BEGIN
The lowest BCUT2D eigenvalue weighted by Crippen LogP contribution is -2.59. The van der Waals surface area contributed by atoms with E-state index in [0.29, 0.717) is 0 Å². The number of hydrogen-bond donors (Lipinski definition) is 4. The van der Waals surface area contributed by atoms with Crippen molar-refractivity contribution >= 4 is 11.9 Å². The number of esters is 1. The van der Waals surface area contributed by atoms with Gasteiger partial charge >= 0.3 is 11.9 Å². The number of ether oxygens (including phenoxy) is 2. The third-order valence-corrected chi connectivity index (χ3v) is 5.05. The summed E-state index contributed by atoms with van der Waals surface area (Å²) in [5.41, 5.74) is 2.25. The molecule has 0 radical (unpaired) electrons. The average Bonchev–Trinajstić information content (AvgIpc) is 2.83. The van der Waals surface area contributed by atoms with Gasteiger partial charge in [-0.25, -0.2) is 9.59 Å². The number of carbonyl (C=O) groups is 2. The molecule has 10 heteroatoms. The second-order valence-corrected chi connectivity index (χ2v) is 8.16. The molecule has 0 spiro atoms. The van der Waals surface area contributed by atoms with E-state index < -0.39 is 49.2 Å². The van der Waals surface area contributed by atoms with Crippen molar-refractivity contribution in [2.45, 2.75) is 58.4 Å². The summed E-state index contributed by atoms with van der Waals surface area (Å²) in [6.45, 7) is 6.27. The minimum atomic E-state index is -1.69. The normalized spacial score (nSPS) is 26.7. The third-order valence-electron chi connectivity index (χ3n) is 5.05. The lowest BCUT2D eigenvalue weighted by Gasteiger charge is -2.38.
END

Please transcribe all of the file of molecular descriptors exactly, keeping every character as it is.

The lowest BCUT2D eigenvalue weighted by Crippen LogP contribution is -2.59. The van der Waals surface area contributed by atoms with E-state index in [0.29, 0.717) is 0 Å². The number of hydrogen-bond donors (Lipinski definition) is 4. The van der Waals surface area contributed by atoms with Crippen molar-refractivity contribution >= 4 is 11.9 Å². The number of esters is 1. The van der Waals surface area contributed by atoms with Gasteiger partial charge >= 0.3 is 11.9 Å². The number of ether oxygens (including phenoxy) is 2. The third-order valence-corrected chi connectivity index (χ3v) is 5.05. The summed E-state index contributed by atoms with van der Waals surface area (Å²) in [5.41, 5.74) is 2.25. The molecule has 0 radical (unpaired) electrons. The average Bonchev–Trinajstić information content (AvgIpc) is 2.83. The van der Waals surface area contributed by atoms with Gasteiger partial charge in [-0.25, -0.2) is 9.59 Å². The number of carbonyl (C=O) groups is 2. The molecule has 10 heteroatoms. The second-order valence-corrected chi connectivity index (χ2v) is 8.16. The molecule has 0 spiro atoms. The van der Waals surface area contributed by atoms with E-state index < -0.39 is 49.2 Å². The van der Waals surface area contributed by atoms with Crippen molar-refractivity contribution in [2.45, 2.75) is 58.4 Å². The summed E-state index contributed by atoms with van der Waals surface area (Å²) in [6.45, 7) is 6.27. The minimum atomic E-state index is -1.69. The normalized spacial score (nSPS) is 26.7. The third-order valence-electron chi connectivity index (χ3n) is 5.05. The lowest BCUT2D eigenvalue weighted by Gasteiger charge is -2.38.